One Person's Opinion

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Tuesday, November 18, 2003
Who is this guy, anyway? He's the person at The Corner whose assignment it is to articulate the right wing's claims of media bias. Well, he's really on a roll now. First, he posts an item that simply parrots a flash press release from the Media Research Center, a right-wing group that researches media bias. (That's pretty obvious evidence that Mr. Graham has been assigned the task of whining about media bias from right wing central, isn't it?)

Then, he puts in an item calling for completely biased coverage of the gay marriage decision by the Supreme Judicial Court of Massachusetts-- he wants the media to spin this as "unelected judges versus the democratic minority". Hey, Tim, I thought the party line was you guys wanted an unbiased media that let the viewers decide these things!

But what really drives me nuts about Mr. Graham's post on the gay marriage issue is that he refers to the issue as follows: "Judges favor what proponents call gay 'marriage,' but energized democratic majorities tend to reject it." Notice the use of "scare quotes" around the term "marriage", and also the use of the locution "what proponents call".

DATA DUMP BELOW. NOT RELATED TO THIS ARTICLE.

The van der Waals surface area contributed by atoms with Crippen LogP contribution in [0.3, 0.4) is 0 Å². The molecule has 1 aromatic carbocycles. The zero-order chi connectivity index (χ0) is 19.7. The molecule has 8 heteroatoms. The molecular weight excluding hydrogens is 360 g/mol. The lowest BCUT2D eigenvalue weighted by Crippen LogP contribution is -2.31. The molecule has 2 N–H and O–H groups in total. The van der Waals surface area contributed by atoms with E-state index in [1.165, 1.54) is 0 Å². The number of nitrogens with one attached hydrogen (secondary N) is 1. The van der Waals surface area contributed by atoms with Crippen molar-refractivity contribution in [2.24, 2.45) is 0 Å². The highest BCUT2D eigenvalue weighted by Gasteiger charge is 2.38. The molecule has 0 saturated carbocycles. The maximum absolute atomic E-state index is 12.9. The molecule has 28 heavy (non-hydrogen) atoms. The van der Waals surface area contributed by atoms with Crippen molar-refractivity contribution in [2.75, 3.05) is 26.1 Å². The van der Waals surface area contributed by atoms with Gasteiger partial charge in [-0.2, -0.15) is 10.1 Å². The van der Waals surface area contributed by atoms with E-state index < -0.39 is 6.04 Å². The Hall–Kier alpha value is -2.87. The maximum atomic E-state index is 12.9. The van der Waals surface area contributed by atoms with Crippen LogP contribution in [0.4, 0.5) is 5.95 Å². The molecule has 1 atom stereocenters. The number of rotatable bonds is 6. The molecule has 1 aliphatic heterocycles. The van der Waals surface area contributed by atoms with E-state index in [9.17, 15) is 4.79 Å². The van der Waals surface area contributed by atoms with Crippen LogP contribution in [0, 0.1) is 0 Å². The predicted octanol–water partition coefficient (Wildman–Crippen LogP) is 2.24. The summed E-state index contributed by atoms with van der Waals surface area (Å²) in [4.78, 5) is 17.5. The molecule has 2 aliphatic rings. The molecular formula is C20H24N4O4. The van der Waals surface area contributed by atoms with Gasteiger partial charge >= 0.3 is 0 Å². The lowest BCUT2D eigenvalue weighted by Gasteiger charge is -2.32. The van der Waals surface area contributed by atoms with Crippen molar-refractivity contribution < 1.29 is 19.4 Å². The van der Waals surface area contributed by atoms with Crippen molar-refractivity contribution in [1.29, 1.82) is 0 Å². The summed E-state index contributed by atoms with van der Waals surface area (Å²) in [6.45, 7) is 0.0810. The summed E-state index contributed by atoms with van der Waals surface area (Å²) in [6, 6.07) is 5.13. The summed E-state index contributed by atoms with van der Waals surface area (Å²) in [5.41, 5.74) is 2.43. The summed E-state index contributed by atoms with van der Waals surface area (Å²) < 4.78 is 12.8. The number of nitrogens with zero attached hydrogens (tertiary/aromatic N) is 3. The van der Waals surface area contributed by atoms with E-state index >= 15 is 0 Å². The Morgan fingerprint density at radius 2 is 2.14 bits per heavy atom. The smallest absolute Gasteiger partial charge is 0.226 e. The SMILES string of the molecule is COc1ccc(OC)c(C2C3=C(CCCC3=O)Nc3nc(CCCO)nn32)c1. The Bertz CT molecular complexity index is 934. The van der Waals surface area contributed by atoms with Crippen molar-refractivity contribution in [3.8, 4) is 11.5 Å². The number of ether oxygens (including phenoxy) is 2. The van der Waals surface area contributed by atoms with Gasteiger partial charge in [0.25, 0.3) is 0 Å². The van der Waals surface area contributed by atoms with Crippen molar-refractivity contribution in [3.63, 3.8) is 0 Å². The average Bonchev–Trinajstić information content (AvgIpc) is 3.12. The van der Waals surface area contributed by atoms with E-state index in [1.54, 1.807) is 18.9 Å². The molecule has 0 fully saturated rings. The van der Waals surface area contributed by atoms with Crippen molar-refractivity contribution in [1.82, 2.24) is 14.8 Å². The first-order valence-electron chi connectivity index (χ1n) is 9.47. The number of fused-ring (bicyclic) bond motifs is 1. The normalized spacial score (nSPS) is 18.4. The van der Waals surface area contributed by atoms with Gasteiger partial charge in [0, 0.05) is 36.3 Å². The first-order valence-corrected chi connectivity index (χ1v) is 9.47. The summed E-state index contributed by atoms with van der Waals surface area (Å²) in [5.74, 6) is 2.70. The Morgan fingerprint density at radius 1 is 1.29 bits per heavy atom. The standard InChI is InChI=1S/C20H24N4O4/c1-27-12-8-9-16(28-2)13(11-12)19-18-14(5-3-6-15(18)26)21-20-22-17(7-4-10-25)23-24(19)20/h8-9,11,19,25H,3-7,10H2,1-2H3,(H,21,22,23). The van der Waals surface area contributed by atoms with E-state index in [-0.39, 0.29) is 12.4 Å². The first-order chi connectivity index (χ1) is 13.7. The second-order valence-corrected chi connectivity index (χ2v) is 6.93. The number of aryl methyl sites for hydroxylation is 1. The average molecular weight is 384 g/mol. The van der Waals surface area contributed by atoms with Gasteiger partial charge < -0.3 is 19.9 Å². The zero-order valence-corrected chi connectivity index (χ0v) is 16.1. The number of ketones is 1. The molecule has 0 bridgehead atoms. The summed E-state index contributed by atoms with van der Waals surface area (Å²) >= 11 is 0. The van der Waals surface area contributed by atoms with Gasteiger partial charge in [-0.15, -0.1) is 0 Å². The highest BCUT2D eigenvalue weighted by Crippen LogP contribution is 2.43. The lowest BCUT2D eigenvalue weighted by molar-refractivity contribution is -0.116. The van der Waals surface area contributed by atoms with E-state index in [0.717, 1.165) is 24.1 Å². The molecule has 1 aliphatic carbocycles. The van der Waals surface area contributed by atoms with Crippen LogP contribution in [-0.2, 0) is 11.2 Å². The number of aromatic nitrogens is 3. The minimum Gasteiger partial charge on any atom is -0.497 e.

As a lawyer, I see scare quotes all the time in legal briefs. (For instance, in a case where one side denies that a contract was ever formed, you might see a sentence like this: Plaintiff contends that the parties agreed to a "contract" to distribute the pencils.) They drive me nuts. The reason is that-- except in certain, limited, obvious situations where the other side is clearly misusing a term-- scare quotes are a substitute for argument, rather than an argument itself. Mr. Graham's post is a perfect example of this. The reason proponents call the issue gay "marriage" is because that is what they are seeking-- a right of gays and lesbians to marry their life partners, and to claim all the public benefits of marriage. If Mr. Graham wants to articulate why he believes, for some reason, that gay marriage isn't really "marriage", that's fine-- but HE HAS TO ARTICULATE THE ARGUMENT. Putting "marriage" in quotes doesn't make the argument, doesn't persuade anyone (which is the point of making an argument), and basically makes the writer look either like he is too lazy to articulate the basis for his position, or doesn't have a basis for it.

In Mr. Graham's case, I would imagine it is a variant of the second alternative-- Mr. Graham thinks that gays and lesbian are so different and alien that any arrangement that they arrive at cannot be called "marriage". Of course, if he articulated that argument, he would look deeply homophobic. So, since he doesn't have a non-homophobic basis for his position, he falls back on scare quotes.

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